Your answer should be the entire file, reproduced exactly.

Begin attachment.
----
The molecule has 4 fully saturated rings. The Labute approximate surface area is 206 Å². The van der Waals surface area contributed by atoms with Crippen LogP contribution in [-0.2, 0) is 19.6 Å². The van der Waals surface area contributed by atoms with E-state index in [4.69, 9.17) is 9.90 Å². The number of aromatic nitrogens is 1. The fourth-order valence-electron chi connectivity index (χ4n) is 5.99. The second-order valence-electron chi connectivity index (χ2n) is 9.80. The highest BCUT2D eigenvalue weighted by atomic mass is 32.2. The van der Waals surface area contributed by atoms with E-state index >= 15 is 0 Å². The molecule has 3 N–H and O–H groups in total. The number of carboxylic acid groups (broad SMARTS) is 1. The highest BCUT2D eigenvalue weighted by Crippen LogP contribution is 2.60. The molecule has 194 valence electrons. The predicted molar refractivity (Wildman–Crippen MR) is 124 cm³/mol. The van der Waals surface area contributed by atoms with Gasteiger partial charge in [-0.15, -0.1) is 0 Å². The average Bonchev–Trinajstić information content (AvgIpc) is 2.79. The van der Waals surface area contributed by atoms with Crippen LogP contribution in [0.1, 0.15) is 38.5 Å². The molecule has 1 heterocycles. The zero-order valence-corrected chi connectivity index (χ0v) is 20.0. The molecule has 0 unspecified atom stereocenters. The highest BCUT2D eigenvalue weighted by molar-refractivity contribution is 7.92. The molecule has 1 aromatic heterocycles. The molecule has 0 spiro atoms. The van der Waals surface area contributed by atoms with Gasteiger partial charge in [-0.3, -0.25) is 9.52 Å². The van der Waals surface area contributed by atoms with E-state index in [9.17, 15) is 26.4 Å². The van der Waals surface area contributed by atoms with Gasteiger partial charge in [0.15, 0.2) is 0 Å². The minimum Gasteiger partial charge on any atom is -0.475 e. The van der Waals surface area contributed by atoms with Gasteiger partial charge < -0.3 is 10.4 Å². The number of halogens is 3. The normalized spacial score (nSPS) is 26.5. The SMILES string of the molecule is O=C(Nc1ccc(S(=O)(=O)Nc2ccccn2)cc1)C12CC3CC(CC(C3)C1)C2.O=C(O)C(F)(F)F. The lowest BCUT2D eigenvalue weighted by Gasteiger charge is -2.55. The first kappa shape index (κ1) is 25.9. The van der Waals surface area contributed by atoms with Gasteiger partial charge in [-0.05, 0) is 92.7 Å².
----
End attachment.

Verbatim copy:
The molecule has 4 fully saturated rings. The Labute approximate surface area is 206 Å². The van der Waals surface area contributed by atoms with Crippen LogP contribution in [-0.2, 0) is 19.6 Å². The van der Waals surface area contributed by atoms with E-state index in [4.69, 9.17) is 9.90 Å². The number of aromatic nitrogens is 1. The fourth-order valence-electron chi connectivity index (χ4n) is 5.99. The second-order valence-electron chi connectivity index (χ2n) is 9.80. The highest BCUT2D eigenvalue weighted by atomic mass is 32.2. The van der Waals surface area contributed by atoms with E-state index >= 15 is 0 Å². The molecule has 3 N–H and O–H groups in total. The number of carboxylic acid groups (broad SMARTS) is 1. The highest BCUT2D eigenvalue weighted by Crippen LogP contribution is 2.60. The molecule has 194 valence electrons. The predicted molar refractivity (Wildman–Crippen MR) is 124 cm³/mol. The van der Waals surface area contributed by atoms with Gasteiger partial charge in [-0.15, -0.1) is 0 Å². The average Bonchev–Trinajstić information content (AvgIpc) is 2.79. The van der Waals surface area contributed by atoms with Crippen LogP contribution in [0.1, 0.15) is 38.5 Å². The molecule has 1 heterocycles. The zero-order valence-corrected chi connectivity index (χ0v) is 20.0. The molecule has 0 unspecified atom stereocenters. The highest BCUT2D eigenvalue weighted by molar-refractivity contribution is 7.92. The molecule has 1 aromatic heterocycles. The molecule has 0 spiro atoms. The van der Waals surface area contributed by atoms with Gasteiger partial charge in [-0.3, -0.25) is 9.52 Å². The van der Waals surface area contributed by atoms with E-state index in [9.17, 15) is 26.4 Å². The van der Waals surface area contributed by atoms with Gasteiger partial charge in [0.15, 0.2) is 0 Å². The minimum Gasteiger partial charge on any atom is -0.475 e. The van der Waals surface area contributed by atoms with Gasteiger partial charge < -0.3 is 10.4 Å². The number of halogens is 3. The normalized spacial score (nSPS) is 26.5. The SMILES string of the molecule is O=C(Nc1ccc(S(=O)(=O)Nc2ccccn2)cc1)C12CC3CC(CC(C3)C1)C2.O=C(O)C(F)(F)F. The lowest BCUT2D eigenvalue weighted by Gasteiger charge is -2.55. The first kappa shape index (κ1) is 25.9. The van der Waals surface area contributed by atoms with Gasteiger partial charge in [-0.05, 0) is 92.7 Å².